It takes more than a polar vortex to stop the Pro-Life Movement. Over 300 people from Western New York bundled up and joined 20,000 others from all walks of life and faith backgrounds to tell the world abortion will not be tolerated.
As temperatures dipped to a frigid 10 degrees, they marched down the National Mall in Washington, D.C., on Jan. 22, carrying signs and chanting for their cause. Masses and guest speakers offered support, facts and words of advice to carry the marchers in their work when they return home.
At the vigil Mass held at the Basilica of the National Shrine of the Immaculate Conception, Boston's archbishop, Cardinal Sean P. O'Malley, OFM Cap., specifically addressed some of the things pro-lifers are doing right here in Western New York to help the cause. He spoke of his gratitude for the workers, volunteers and supporters of crisis pregnancy centers.
"We have the St. Gianna Pregnancy Outreach where we are helping people who are in a situation where they feel stressed and we give them hope and help so that they can bring life into the world," said Cheryl Calire, director of the diocesan Office for Pro-Life Activities. "I think that was a real key piece for the Western New Yorkers who were there. We felt very affirmed in our work and what we were doing."
Adoption served as the theme this year.
"We are trying to bring across that it is a noble choice," Calire said. "It is a beautiful thing for a young mother to think about in her discerning, what she's going to do about her unplanned pregnancy, to consider the possibility of bringing that life into the world so that somebody else might have the opportunity to have a child, to raise a family, and to give life to that baby."
During a breakfast Mass, just before the march, guest speaker Janet Morana, Ph.D., executive director of Priests for Life and author of "Recall Abortion," spoke on the Silent No More awareness campaign.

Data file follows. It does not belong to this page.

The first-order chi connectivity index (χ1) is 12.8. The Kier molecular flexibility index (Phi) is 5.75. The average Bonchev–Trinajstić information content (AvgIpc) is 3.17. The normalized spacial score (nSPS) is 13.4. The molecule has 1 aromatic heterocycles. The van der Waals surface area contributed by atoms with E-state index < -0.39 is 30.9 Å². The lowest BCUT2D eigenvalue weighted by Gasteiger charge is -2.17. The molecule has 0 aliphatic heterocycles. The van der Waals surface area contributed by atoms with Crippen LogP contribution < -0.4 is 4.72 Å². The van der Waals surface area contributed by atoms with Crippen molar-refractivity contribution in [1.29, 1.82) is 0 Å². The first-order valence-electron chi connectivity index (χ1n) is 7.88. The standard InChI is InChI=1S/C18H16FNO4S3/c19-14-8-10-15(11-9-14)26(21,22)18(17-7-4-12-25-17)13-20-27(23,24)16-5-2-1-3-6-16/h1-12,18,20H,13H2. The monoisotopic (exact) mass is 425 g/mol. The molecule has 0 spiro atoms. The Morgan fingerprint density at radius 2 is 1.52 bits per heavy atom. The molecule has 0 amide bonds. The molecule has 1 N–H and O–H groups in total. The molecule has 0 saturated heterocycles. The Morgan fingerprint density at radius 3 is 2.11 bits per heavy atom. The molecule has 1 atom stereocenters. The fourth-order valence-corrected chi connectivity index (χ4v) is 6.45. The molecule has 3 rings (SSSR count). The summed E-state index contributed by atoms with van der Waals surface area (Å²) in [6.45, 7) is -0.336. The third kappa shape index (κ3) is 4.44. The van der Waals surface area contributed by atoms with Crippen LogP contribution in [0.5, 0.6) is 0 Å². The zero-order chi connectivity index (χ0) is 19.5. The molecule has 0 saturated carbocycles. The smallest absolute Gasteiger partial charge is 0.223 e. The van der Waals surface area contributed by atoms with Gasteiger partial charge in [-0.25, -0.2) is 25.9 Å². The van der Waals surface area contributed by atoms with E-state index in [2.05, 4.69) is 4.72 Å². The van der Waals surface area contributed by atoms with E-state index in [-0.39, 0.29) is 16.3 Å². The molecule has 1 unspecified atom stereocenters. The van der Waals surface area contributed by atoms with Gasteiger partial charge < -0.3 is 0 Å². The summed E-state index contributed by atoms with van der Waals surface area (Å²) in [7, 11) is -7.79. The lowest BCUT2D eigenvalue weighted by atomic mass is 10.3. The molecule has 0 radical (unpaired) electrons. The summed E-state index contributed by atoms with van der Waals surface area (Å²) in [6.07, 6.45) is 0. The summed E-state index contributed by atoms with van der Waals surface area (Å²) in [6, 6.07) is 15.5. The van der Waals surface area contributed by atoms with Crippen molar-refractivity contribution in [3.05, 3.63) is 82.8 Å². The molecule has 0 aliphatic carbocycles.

The campaign makes the public aware of the devastation abortion brings to women and men by having women sharing their stories of regret after having abortions. Morana brought former Miss West Virginia, Jackie Stalnaker, to tell her personal story.
"When people feel that this is just a bunch of people trying to cram their beliefs down other people's throats, the Silent No More campaign is women who have decided to break their silence, so to speak, about their own personal experiences with having an abortion, and letting the public and people know first hand from their testimony why they feel Roe v. Wade should be overturned," Calire said.
Father Scott Daniels, OP, from the Priests for Life, spoke on the dignity of the human person, stating being pro-life is more than just opposing abortion.
The Pro-Life Movement has been in existence from the day after the Roe v. Wade decision was cast. Nellie Gray, a Roman Catholic convert, founded the March for Life in 1974.
Calire thinks 2013 has been a triumphant year for the movement. Many abortion clinics have closed, and some states have passed laws restricting late-term abortions and abortions without parental consent.
"Some states are making great progress," she said.
To keep the momentum going, the Office for Pro-Life Activities will hold a banquet Wednesday, Feb. 12, at Classics V in Amherst to support Buffalo's St. Gianna Molla Pregnancy Center.
"It's a great way to support the efforts that Pope Francis is talking about, that Cardinal O'Malley was talking about in his homily, which is actually reaching out directly to those who are in need and help them make a hopeful, helpful choice for life, to think about adoption as an option, to think about both the life of the mother and the life of the child," Calire said.